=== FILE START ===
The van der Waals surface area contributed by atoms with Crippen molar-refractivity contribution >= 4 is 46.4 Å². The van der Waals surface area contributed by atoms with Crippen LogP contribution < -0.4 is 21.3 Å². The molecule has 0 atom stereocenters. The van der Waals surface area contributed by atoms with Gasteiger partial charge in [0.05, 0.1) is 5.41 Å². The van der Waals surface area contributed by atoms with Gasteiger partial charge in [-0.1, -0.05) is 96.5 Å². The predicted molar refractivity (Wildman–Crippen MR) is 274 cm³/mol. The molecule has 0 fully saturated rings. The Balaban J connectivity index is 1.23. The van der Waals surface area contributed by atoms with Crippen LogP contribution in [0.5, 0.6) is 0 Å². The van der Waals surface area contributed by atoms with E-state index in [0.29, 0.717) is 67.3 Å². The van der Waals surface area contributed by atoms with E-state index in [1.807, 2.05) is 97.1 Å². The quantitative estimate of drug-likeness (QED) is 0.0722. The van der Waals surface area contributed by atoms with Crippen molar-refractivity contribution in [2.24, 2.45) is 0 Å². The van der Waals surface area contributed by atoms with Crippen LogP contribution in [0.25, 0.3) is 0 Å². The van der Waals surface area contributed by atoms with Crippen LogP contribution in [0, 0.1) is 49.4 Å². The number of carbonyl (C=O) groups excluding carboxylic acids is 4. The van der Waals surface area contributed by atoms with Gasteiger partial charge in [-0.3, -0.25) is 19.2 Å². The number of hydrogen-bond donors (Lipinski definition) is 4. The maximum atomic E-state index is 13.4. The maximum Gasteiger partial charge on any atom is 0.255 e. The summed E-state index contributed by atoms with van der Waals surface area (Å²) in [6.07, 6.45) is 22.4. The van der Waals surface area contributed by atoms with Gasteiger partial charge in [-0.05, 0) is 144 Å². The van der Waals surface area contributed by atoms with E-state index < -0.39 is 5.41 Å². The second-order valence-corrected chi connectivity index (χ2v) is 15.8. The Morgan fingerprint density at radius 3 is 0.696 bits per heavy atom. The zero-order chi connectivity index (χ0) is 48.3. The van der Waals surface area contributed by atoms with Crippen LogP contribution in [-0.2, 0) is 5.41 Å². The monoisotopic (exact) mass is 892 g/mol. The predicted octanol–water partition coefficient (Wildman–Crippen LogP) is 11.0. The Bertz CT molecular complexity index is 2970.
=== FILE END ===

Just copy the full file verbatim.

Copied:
The van der Waals surface area contributed by atoms with Crippen molar-refractivity contribution >= 4 is 46.4 Å². The van der Waals surface area contributed by atoms with Crippen LogP contribution < -0.4 is 21.3 Å². The molecule has 0 atom stereocenters. The van der Waals surface area contributed by atoms with Gasteiger partial charge in [0.05, 0.1) is 5.41 Å². The van der Waals surface area contributed by atoms with Gasteiger partial charge in [-0.1, -0.05) is 96.5 Å². The predicted molar refractivity (Wildman–Crippen MR) is 274 cm³/mol. The molecule has 0 fully saturated rings. The Balaban J connectivity index is 1.23. The van der Waals surface area contributed by atoms with Crippen LogP contribution in [0.5, 0.6) is 0 Å². The van der Waals surface area contributed by atoms with E-state index in [0.29, 0.717) is 67.3 Å². The van der Waals surface area contributed by atoms with E-state index in [1.807, 2.05) is 97.1 Å². The quantitative estimate of drug-likeness (QED) is 0.0722. The van der Waals surface area contributed by atoms with Crippen molar-refractivity contribution in [2.24, 2.45) is 0 Å². The van der Waals surface area contributed by atoms with Crippen LogP contribution in [0.25, 0.3) is 0 Å². The van der Waals surface area contributed by atoms with Crippen LogP contribution in [0, 0.1) is 49.4 Å². The number of carbonyl (C=O) groups excluding carboxylic acids is 4. The van der Waals surface area contributed by atoms with Gasteiger partial charge in [-0.3, -0.25) is 19.2 Å². The number of hydrogen-bond donors (Lipinski definition) is 4. The maximum atomic E-state index is 13.4. The maximum Gasteiger partial charge on any atom is 0.255 e. The summed E-state index contributed by atoms with van der Waals surface area (Å²) in [6.07, 6.45) is 22.4. The van der Waals surface area contributed by atoms with Gasteiger partial charge in [-0.05, 0) is 144 Å². The van der Waals surface area contributed by atoms with E-state index < -0.39 is 5.41 Å². The second-order valence-corrected chi connectivity index (χ2v) is 15.8. The Morgan fingerprint density at radius 3 is 0.696 bits per heavy atom. The zero-order chi connectivity index (χ0) is 48.3. The van der Waals surface area contributed by atoms with Crippen LogP contribution in [-0.2, 0) is 5.41 Å². The monoisotopic (exact) mass is 892 g/mol. The predicted octanol–water partition coefficient (Wildman–Crippen LogP) is 11.0. The Bertz CT molecular complexity index is 2970.